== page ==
She says one of the biggest lessons she has learnt from her varied career is the importance of reinvention.
“I didn’t know it would be OK when you lose one job. I luckily reinvented, but it could be a tragedy if you hold on to something and they take it away from you, and you just keep telling people, ‘Oh, do you remember who I was?’ and that’s your highlight. If you have one career, and it’s taken, find another one.”
In addition to preparing for her latest BBC show looking past on her past interviews, Wax has also recently published her fifth book, which is called A Mindfulness Guide for Survival.
“I wrote it during the pandemic,” Wax explains.
“It’s a workbook, so there are questionnaires, you can draw in it, you can write in it. It’s like a journal on how to survive a world that’s pretty rocky and be happy.
“I do mindfulness, but the book isn’t all about mindfulness.
“It’s a little bit about self-reflection because people were getting sick thinking about ‘What if?’ during Covid-19 and it was making them more ill than if they actually got ill, and I thought that was interesting.”
She says she is worried about the ongoing mental health impact of the pandemic and the lockdowns associated with it.
“I wanted the book out by August because I thought by December, people would be so traumatised, or they’d try to pretend nothing ever happened.
“We’re not even acknowledging the fallout of this (Covid-19). But then, it just happened, and we don’t even know if it’s over.
“I ran these online nightly meetings called Frazzled Cafe (where people can speak openly about the stresses of modern life) every night during lockdown; that’s how I got the idea for the book.
“I still do it once a week and, believe me, people are still pretty panicked.”
Wax says she had challenging times with her own mental health at the height of her TV career.
“I had depression, but I didn’t have it all the time. It was every three to five years.
“So, I’m lucky that I didn’t have a nine-to-five job because then you’d be fired. But I, luckily, wasn’t working when I was ill.”
Wax says one positive change since the 1990s is how it is more common for women to be centre stage than it was at the time she was making her name.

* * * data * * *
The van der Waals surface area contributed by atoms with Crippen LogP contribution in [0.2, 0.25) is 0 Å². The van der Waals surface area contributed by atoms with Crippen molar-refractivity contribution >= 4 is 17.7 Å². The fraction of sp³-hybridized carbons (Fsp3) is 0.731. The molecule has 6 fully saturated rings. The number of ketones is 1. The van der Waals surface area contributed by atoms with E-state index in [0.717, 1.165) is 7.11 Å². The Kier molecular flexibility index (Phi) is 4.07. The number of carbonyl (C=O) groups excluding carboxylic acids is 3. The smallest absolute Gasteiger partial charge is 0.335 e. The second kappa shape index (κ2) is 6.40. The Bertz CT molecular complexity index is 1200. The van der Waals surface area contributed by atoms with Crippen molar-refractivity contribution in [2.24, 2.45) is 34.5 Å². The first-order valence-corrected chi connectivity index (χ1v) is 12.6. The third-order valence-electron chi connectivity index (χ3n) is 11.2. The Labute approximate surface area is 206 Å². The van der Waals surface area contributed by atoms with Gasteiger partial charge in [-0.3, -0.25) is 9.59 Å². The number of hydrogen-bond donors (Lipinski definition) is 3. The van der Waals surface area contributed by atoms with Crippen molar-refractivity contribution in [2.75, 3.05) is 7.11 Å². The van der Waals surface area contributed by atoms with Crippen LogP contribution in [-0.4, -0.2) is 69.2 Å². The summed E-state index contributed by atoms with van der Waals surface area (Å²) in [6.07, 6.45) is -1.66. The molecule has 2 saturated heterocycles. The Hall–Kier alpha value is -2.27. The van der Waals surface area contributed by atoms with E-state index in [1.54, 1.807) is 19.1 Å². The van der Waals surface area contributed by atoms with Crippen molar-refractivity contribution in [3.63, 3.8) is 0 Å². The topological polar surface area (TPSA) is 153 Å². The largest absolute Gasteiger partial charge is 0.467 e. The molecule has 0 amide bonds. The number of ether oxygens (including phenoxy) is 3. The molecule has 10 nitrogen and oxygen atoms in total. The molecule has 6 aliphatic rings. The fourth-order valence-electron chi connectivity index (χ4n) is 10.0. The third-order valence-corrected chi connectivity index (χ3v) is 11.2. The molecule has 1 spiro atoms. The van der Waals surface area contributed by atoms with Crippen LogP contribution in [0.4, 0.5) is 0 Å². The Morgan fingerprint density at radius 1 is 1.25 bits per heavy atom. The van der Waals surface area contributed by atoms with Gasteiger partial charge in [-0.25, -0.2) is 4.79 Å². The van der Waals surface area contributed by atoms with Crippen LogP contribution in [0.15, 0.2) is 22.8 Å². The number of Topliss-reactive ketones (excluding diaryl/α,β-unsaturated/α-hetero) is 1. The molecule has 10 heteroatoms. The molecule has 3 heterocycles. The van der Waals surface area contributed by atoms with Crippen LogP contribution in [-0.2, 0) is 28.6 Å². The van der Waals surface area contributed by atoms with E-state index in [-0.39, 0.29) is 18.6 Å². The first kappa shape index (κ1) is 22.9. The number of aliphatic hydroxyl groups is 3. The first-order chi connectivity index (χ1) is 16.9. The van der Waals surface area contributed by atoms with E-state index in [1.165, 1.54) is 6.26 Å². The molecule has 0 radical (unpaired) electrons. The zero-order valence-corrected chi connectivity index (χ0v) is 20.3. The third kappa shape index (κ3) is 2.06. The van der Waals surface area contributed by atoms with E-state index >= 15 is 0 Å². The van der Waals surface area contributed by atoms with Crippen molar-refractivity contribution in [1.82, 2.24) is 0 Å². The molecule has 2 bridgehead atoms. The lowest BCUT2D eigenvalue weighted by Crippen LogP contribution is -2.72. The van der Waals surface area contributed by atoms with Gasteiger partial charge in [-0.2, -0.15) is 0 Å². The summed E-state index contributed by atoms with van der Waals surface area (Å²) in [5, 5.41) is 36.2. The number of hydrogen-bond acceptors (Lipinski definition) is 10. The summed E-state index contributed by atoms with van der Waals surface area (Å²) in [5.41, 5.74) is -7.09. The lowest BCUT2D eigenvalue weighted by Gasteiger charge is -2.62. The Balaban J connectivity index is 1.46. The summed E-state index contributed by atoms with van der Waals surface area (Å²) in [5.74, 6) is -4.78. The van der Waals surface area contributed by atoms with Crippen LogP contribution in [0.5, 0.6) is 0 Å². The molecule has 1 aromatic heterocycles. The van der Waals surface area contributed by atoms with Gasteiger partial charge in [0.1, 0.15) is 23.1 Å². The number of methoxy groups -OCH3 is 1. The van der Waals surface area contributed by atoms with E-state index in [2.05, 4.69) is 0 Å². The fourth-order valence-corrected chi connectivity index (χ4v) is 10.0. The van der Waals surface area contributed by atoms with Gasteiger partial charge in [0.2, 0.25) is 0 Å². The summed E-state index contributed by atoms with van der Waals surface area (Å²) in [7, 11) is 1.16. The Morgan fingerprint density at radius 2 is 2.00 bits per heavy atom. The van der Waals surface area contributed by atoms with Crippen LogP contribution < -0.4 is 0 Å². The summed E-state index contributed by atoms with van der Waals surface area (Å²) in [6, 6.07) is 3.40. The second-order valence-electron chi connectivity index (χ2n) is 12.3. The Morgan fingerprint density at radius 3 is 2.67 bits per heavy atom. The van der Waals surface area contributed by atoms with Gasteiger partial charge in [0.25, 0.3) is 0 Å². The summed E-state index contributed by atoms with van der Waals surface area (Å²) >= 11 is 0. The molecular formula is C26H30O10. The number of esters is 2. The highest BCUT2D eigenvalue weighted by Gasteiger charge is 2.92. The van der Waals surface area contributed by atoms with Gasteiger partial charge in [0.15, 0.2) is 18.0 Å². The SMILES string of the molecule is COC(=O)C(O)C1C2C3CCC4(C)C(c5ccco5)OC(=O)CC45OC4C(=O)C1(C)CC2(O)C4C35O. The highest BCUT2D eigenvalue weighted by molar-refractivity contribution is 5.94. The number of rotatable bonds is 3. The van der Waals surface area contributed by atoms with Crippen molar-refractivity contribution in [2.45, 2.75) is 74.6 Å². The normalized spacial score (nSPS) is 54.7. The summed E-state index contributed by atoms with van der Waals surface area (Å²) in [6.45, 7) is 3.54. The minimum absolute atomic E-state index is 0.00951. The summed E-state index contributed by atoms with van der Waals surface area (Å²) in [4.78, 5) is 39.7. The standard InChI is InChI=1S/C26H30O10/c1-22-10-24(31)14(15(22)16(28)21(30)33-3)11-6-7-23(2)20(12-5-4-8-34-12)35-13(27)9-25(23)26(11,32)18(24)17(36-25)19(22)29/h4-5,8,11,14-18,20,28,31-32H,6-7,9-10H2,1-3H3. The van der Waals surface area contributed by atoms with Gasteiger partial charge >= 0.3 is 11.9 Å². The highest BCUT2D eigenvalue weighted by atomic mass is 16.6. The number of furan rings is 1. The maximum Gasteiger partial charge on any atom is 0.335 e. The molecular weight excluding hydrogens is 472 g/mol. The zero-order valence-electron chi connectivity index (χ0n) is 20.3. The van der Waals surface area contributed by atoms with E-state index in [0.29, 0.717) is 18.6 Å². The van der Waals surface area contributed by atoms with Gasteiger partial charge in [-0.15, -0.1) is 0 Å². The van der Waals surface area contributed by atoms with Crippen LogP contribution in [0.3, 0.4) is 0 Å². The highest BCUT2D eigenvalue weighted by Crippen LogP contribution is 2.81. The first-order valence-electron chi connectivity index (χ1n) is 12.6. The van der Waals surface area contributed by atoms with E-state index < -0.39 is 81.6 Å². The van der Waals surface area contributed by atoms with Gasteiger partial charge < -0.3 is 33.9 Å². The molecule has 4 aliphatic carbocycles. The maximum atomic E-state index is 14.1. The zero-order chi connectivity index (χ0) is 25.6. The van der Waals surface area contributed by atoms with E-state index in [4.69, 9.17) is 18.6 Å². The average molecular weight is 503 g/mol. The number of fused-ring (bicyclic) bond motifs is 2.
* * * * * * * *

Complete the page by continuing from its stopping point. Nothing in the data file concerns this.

“My daughters (Marina and Madeleine Bye) are a comedy act and they’re out doing live shows all the time. They’re called Siblings, and my daughter (Madeleine) produces shows, and it’s a lot of women who are coming up. So, they’re having their shot now.
“Siblings is very French and Saunders; it’s not what I do. But good luck – who knows who makes it?
“They’re in the last show of When Ruby Wax Met… watching me. It was Clive’s idea, the producer. He said, ‘Put your daughters in it, let’s see what they think’. They’re really funny.”
Praise for Wax's interviewing skills
Ruby Wax’s interviewing talents and ability to secure star guests were unique, says Clive Tulloh, the executive producer of the new series.
“We are thrilled to be looking back at Ruby’s interviews with her for BBC Two and BBC iPlayer, the guest list is extraordinary and they are even more
revealing 25 years later,” he says. “There has been no interviewer like Ruby Wax before or since.”
Catherine Catton, Head of Commissioning, Popular Factual and Factual Entertainment, adds: “It is an incredible privilege to be able to revisit these extraordinary interviews with Ruby. Both Ruby’s analysis and the passage of time provide new insight and revelation to allow us to get under the skin of some of the biggest names of the 1990s.”
When Ruby Wax Met… starts on BBC Two on Sunday, August 22.